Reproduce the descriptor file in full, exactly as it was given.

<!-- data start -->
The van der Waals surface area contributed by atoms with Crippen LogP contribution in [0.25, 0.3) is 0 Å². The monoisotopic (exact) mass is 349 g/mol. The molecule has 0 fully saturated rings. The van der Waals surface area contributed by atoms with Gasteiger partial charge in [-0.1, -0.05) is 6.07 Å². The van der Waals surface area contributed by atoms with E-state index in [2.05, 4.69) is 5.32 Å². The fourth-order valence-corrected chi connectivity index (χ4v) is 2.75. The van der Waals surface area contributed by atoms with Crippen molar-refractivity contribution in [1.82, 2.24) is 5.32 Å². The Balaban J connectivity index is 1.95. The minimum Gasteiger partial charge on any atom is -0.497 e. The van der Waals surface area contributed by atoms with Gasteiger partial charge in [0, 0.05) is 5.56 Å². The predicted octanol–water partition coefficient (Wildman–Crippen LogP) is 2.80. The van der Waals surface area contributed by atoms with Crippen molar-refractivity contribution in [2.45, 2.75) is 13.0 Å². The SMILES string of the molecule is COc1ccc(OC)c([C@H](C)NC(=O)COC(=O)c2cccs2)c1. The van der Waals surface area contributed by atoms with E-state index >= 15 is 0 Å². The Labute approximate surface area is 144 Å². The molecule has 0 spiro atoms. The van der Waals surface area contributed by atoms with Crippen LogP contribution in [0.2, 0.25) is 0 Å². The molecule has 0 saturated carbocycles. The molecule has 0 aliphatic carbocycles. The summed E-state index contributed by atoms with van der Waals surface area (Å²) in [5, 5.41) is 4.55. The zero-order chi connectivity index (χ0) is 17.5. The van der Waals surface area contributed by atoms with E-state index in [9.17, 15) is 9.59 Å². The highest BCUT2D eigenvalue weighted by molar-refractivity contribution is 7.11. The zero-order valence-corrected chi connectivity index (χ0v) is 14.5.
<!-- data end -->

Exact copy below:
The van der Waals surface area contributed by atoms with Crippen LogP contribution in [0.25, 0.3) is 0 Å². The monoisotopic (exact) mass is 349 g/mol. The molecule has 0 fully saturated rings. The van der Waals surface area contributed by atoms with Gasteiger partial charge in [-0.1, -0.05) is 6.07 Å². The van der Waals surface area contributed by atoms with E-state index in [2.05, 4.69) is 5.32 Å². The fourth-order valence-corrected chi connectivity index (χ4v) is 2.75. The van der Waals surface area contributed by atoms with Crippen molar-refractivity contribution in [1.82, 2.24) is 5.32 Å². The Balaban J connectivity index is 1.95. The minimum Gasteiger partial charge on any atom is -0.497 e. The van der Waals surface area contributed by atoms with Gasteiger partial charge in [0, 0.05) is 5.56 Å². The predicted octanol–water partition coefficient (Wildman–Crippen LogP) is 2.80. The van der Waals surface area contributed by atoms with Crippen molar-refractivity contribution in [2.45, 2.75) is 13.0 Å². The SMILES string of the molecule is COc1ccc(OC)c([C@H](C)NC(=O)COC(=O)c2cccs2)c1. The van der Waals surface area contributed by atoms with E-state index >= 15 is 0 Å². The Labute approximate surface area is 144 Å². The molecule has 0 spiro atoms. The van der Waals surface area contributed by atoms with Crippen LogP contribution in [0.2, 0.25) is 0 Å². The molecule has 0 saturated carbocycles. The molecule has 0 aliphatic carbocycles. The summed E-state index contributed by atoms with van der Waals surface area (Å²) in [5, 5.41) is 4.55. The zero-order chi connectivity index (χ0) is 17.5. The van der Waals surface area contributed by atoms with E-state index in [9.17, 15) is 9.59 Å². The highest BCUT2D eigenvalue weighted by molar-refractivity contribution is 7.11. The zero-order valence-corrected chi connectivity index (χ0v) is 14.5.